Nokia deal still irks Microsoft watchers who ask why pay so much for so little?

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We all know Microsoft wants to move on with its “devices and services” push but since the devices part of that effort is now pinned largely on Microsoft’s $7.2 billion buyout of Nokia’s smartphone business, some folks just can’t forge ahead. The fact is, the Nokia deal, announced early this month, still sticks in the craw of many who contend Microsoft paid too much for too little way too late.

AT&T BlackBerry Q10Early Friday, Nomura Securities analyst Rick Sherlund cited the deal as the main reason he cut his Microsoft earnings estimate. Sherlund cut his projected FY 2014 earnings per share to $2.49 from $2.60 “to reflect the estimated impact from the pending Nokia acquisition .. and to a lesser degree some additional lower growth and margin assumptions,” he wrote in a research note. Sherlund’s numbers assume that the deal closes as expected in March; Microsoft’s fiscal year ends June 30, 2014.

Others, including former Microsoft execs, are even less bullish on the Nokia buy. If Microsoft wants to focus on business users, it would have been smarter and cheaper to buy BlackBerry, which is struggling mightily (it just reported a $1 billion loss) but still holds key business accounts with its BlackBerry Enterprise Server (BES), they say. Albeit privately.

“The irony is MSFT bought the wrong ,” one former Microsoft exec said via email. “BlackBerry has enterprise presence, was half the price and [is] on the same continent. MSFT just added 30,000 employees in Finland. Google is now making Moto X in Texas. Stupid acquisition.”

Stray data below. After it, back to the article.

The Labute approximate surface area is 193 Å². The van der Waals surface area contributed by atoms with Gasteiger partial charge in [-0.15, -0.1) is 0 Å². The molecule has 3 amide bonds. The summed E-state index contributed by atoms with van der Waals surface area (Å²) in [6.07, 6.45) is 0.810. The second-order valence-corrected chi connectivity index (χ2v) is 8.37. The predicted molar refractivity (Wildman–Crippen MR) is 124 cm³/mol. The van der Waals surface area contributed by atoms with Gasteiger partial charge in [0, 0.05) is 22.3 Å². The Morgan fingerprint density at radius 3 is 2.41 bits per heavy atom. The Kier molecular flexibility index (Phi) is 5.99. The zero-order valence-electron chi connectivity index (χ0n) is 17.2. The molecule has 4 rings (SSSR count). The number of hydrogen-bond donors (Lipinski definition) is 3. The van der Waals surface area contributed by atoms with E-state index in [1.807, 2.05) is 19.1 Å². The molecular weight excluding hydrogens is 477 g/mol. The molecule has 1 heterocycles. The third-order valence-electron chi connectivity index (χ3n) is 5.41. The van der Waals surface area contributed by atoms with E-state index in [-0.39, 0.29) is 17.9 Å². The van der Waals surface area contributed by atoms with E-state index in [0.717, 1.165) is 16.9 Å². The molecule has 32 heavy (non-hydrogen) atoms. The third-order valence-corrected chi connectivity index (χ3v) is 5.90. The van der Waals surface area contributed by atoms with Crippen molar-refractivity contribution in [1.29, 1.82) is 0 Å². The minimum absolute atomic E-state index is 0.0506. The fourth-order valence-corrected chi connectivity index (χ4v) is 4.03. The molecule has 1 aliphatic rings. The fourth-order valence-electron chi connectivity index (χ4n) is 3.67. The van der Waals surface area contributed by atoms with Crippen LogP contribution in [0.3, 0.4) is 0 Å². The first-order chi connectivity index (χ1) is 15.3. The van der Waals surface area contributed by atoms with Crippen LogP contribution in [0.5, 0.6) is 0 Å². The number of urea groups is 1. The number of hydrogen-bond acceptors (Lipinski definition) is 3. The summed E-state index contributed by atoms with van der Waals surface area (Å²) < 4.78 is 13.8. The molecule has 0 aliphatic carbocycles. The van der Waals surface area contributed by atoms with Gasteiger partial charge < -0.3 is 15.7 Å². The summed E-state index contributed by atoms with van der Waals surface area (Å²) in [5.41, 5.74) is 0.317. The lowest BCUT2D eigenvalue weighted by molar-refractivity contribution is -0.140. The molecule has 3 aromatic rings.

One rationale for the deal  — that Nokia accounted for 80 percent of Windows Phones sold — is a non-starter in his view. “Eighty percent of a small number is an even smaller number. Microsoft should have milked the BES business and offered a better Windows Phone alternative. Instead they are going to fight it out on the airwaves and in shopping malls ( only a small percentage of malls where they actually have stores ) across the county.”

Others say the strength of BlackBerry lies in its compact and secure phone OS. “That’s the real asset — that OS is exceptional and there would be a lot of opportunities to embed that in cars and other non-phone devices,”said one industry pundit.

But, he cautioned, the BlackBerry OS wouldn’t fare well at Microsoft, which, after all the angst of the last few years, still wants to slap Windows everywhere.

So I pose it to you GigaOM readers: Would BlackBerry have been a smarter deal than Nokia? Use comments to opine away.

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